Another option available to you with chat in Teams is private chat. Now private chat is a bit misleading here because yes you can have a chat conversation between just yourself and one other person (private), but you also can create chat between yourself and more than one person as long as they exist within your O365 tenant (semi-private). Yes, this means you can chat with others even if they are not within the teams you are attached to. Hopefully this can be extended to external users if\when Teams allows external users to connect. You can start a private chat in one of two ways:
- Via another user’s contact card:
- Via the chat subsection of Teams:
There are a number of enhancements you get with chatting in Teams. The first is the ability to add “extras” to your messages. These extras include things like emoticons, stickers, gifs and much more.
One difference around these picture based extras is that in Slack you could type in “/giphy teams” and get a picture of a sporting team.. or something else entirely different (sometimes we wonder about that search algorithm). You don’t have any control on what shows up. With Teams you get the option to search and select your giphy gif (…giphy gif *snicker*). A little bit slower, but not always a random selection then.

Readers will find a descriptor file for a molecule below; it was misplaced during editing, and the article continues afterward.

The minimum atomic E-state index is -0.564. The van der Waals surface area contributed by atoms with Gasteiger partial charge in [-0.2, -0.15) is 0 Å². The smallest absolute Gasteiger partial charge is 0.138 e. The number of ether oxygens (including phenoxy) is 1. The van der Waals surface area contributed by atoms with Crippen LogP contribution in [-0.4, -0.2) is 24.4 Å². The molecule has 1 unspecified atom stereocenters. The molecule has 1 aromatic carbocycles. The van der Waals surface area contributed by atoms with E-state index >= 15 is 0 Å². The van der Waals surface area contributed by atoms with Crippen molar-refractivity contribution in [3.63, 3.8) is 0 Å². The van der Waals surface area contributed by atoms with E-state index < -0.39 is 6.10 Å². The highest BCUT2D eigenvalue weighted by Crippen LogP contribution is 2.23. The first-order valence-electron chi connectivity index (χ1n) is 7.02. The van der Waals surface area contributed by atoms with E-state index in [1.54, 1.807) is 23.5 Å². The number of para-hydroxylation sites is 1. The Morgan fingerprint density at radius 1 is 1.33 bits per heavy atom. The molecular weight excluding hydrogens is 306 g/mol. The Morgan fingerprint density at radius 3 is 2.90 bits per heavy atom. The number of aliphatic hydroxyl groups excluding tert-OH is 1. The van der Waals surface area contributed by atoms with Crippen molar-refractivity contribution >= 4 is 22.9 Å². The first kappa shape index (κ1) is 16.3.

The next bit is the ability to add your own files to the conversation. Like many Microsoft products of late, this is limited to the file types that are not on the email file type block list. Unlike SharePoint on-prem, this list cannot be modified. Like Slack and other chat tools, if the file can be rendered in the screen it will be (for example: a picture). When uploading, you can pull directly from the OneDrive associated with your Teams login account. You will also have the option to upload a new file.
One last thing about file uploads. If you upload an Office document or other file type supported by Office Online Server you will now be able to view and edit the files as if it was in SharePoint… cause it is ;-p
The last item I want to mention with chatting in mind is the ability to quickly start a video conference. The conference invitation when initiated will be sent to all members of the group. Effectively what you are doing is creating an instant meeting within Teams (a discussion for another post). This launches Skype for Business within Teams. If you wish to only include a subset of the team you are involved in, you have a couple of options. You can create a semi-private chat group (see above) and then initiate the video call from there. The other option is to book a meeting with the subset of the team you are looking to include. Otherwise, the meeting will be open to all in the team.
So that’s it for Microsoft Teams’ Chat functionality for today. As I have said, I really like the chat features that Teams brings to the table. It’s really robust and offers a lot to just about everyone (in my opinion anyways). What do you think? Keep on the look out as I work through the other features of Teams in future posts.
Thanks for reading!!